At this writing, the midterm elections are just two weeks away. The pundits tell us that the election will be a referendum on the President, his administration, and the Republican party. The questions that have been posed over the past two years—whether we should take Trump seriously or literally, whether language matters, what fitness for office means, which administration and policies should be credited for the economy—will be answered at the ballot box. There is a refreshing finality in an election.
This article is not an attempt to rehash the political and policy debates of the past two years. Rather, it is an attempt to step back and evaluate who has been driving the conversation (or lack thereof). A recent study by More in Common called “Hidden Tribes: A Study of America’s Polarized Landscape,” outlined by Axios and David Brooks in the New York Times, remind us of an often forgotten truth: today’s political conversation is dominated by a vocal minority.
As shown below, Progressive Activists and Devoted Conservatives comprise only 14% of America.
These two groups are diametrically opposed in terms of political views. But, interestingly, they are similar in some ways. Progressive Activists and Devoted Conservatives are both disproportionately white, wealthy, and well-educated. As David Brooks notes, it seems that “tribalism is the fruit of privilege.” We are more likely to hear from these groups because they are more likely to donate time and money to political campaigns and are extraordinarily active on social media.
Lost and forgotten, particularly over these past two years it seems, are the rest of us. The majority of us, it turns out.
You probably find it difficult to believe that 56% of the country are tempered and nuanced in their political views. This “exhausted majority” is comprised of Passive Liberals and the Politically Disengaged, who are the least likely to participate in politics due to lack of interest or lack of ability to do so (often due to economic or family concerns and commitments). Moderates also comprise a key component of the exhausted majority. They are generally interested in and informed about politics and believe that there are legitimate views “on both sides” (no matter how out of style that term has become).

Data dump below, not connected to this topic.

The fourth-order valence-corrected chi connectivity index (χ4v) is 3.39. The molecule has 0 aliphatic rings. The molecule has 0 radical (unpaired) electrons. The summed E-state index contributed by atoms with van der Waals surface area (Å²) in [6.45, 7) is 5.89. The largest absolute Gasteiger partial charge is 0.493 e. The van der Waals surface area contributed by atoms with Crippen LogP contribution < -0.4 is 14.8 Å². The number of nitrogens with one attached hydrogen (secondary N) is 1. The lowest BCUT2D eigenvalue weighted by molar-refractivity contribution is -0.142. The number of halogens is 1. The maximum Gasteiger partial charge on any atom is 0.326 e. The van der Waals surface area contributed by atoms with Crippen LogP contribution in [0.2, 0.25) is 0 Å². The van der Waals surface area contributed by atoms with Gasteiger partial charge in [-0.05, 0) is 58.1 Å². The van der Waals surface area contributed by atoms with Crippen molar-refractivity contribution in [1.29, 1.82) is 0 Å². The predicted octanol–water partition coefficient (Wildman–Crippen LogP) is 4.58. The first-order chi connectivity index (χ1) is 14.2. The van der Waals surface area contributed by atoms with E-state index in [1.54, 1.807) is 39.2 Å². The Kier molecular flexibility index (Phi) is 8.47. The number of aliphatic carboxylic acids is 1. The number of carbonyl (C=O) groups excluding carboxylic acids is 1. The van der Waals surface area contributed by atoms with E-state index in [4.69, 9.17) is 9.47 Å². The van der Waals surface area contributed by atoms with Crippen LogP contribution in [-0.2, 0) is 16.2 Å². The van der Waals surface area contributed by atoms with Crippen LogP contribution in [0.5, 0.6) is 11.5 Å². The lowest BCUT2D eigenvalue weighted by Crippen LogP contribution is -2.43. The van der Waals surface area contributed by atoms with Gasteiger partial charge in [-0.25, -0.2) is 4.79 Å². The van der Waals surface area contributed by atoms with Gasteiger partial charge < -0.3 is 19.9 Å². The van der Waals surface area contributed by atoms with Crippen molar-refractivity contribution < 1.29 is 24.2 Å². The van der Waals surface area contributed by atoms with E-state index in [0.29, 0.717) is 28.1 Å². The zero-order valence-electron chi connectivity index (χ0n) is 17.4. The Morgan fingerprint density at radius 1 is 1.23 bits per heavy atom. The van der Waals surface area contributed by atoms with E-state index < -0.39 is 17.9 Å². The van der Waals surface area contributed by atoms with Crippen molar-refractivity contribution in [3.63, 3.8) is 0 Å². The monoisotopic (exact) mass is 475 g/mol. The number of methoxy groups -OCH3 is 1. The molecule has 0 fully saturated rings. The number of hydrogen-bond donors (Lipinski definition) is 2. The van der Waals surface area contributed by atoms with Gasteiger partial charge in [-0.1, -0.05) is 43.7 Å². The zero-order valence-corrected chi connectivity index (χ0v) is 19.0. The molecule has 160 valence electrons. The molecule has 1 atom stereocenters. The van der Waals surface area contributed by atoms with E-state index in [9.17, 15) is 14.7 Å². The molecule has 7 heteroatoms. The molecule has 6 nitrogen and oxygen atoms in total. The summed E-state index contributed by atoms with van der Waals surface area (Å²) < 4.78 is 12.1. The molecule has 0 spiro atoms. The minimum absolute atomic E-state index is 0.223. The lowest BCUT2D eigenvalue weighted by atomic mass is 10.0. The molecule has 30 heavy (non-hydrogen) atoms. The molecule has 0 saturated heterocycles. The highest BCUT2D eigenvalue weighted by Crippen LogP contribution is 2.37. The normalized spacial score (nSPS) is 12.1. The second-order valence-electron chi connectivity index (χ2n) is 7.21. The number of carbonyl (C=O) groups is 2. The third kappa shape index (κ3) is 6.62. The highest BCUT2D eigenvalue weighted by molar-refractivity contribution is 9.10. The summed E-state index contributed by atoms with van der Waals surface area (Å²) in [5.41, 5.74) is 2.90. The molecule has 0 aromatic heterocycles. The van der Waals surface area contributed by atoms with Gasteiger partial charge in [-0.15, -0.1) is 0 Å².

The question that I have been struggling with over the past two years can more or less be summarized as follows: where are all these people? They represent over half of our country, but while our politics has plummeted into petulance and our discourse descended into despair this silent majority has remained, indeed, silent.
The question remains, why? David Brooks proposes a compelling reason. He argues that fringe movements are able to motivate and mobilize through “narratives of menace.” The far Right and the far Left convince their adherents that the other side is an evil that needs to be exorcised from society. Even though the Progressive and Nationalist elements remain small, they have both taken their parties hostage. How? Samuel Adams had a prescient observation: “It does not take a majority to prevail … but rather an irate tireless minority, keen on setting brushfires of freedom in the minds of men.” This motto is fine for Revolutions. Unfortunately, fires are less helpful when it comes to governing.
Conversely, Centrists do not have a compelling narrative. David Brooks points out that “[centrists] have no coherent philosophic worldview to organize their thinking and compel action.” Centrism and civility are not mobilizing. They are neither easy nor intuitive. Margaret Thatcher summarized the problem, albeit unintentionally, when she said, “The Old Testament prophets did not say, ‘Brothers, I want consensus.’ They said, ‘This is my faith. This is what I passionately believe. If you believe it too, then come with me.’”
This is where we find ourselves today, two weeks away from the midterm elections. Both parties have been preaching their faith for the past two years. They have created narratives of menace to mobilize their voters in the hopes of “winning.” But neither seems to care about what we have already lost—bipartisanship, civility, and those of us in the exhausted majority. What we are stuck with, regardless of the outcome on November 6th, is the Rich, White Civil War.
Joe Schuman is the Founder and Editor-in-Chief of Divided We Fall. He works to set the vision of the organization and to build the team to meet that mission. Joe works as a civilian for the Department of Defense promoting innovation and emerging technology. Joe is also an Officer in the Air National Guard and a graduate of the Massachusetts Institute of Technology. In his spare time he can be found reading non-fiction, playing piano, and running triathlons.